In a few weeks from now, I’ll be in Europe for the first time in 23 years. A tour of Italy in 10 days. I can’t wait!
On the way home, I’ll be in Düsseldorf solo for 19 hours. My co-worker friend John suggested I should ready myself with German food. He lives by 2nd Ave., where the newly-opened Q train now runs.
Right outside the 86th St. station, Heidelberg Restaurant, a New York institution for German cuisine since 1927, was our gastronomic paradise on Earth Day. Besides the butcher shop two doors down on the block of 86th and 2nd, it is the last remainders of the once vibrant German community on the Upper East Side.
As it rained hard, John and I visited as we drank our respective beers. Me, the Dinkelacker Pils, a Pilsner with sweet notes and a smooth body, and John, a Hofbrau Dunkel dark beer, a dark brew that is spicy and refreshing. I’m definitely trying the Dunkel next time, when I’m in Düsseldorf…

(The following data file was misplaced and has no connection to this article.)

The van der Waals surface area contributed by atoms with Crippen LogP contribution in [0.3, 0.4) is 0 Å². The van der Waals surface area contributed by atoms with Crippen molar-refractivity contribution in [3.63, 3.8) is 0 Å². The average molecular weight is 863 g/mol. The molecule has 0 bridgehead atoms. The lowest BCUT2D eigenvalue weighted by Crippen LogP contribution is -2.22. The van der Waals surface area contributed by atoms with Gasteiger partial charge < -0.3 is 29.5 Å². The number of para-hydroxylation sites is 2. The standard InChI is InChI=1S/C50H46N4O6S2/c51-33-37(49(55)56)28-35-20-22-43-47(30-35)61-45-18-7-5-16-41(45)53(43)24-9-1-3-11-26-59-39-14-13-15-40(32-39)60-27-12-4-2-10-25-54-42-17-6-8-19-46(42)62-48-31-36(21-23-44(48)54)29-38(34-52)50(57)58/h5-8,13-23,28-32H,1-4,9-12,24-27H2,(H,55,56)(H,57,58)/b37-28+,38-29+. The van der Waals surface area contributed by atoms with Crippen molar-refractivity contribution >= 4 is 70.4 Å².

Food: Heidelberg’s meat dishes, butchered from Schaller & Weber, were amazing. It was a day of firsts: 1. Eating veal, and 2. Eating Sauer Braten, a tender beef dish.
My veal dish was the Jaeger schnitzel = Schnitzel with mushroom cream sauce. The meat was pale and tender, with some heft to it, since it was once a calf who ate only milk. This is the main reason I’ve never tried veal before…and the mushrooms were wonderful!
John’s Sauer Braten was the most tender, melt-in-your-mouth, goodness beef in a sweet-and-sour-type sauce that has a tinge of gingerbread essence. Even the grizzle was silky smooth. Yum!
Both dishes were accompanied with red sauerkraut and spaetzle = German noodle-shaped dumplings. Spaetzle is light, and takes in the sauces beautifully. The sauerkraut was sweet and briny, and it matched well with the dishes.
Dessert: Appel = Apple strudel, is flaky, heavy with cinnamon sugar, drizzled with caramel and the apples are baked slow and tender with nuts. It’s incredible.
Yes, this is the German cure. And like the protesters who walked for Science on Saturday, we will walk together for a cause, see the world and try new things, thus broadening our own universal landscapes.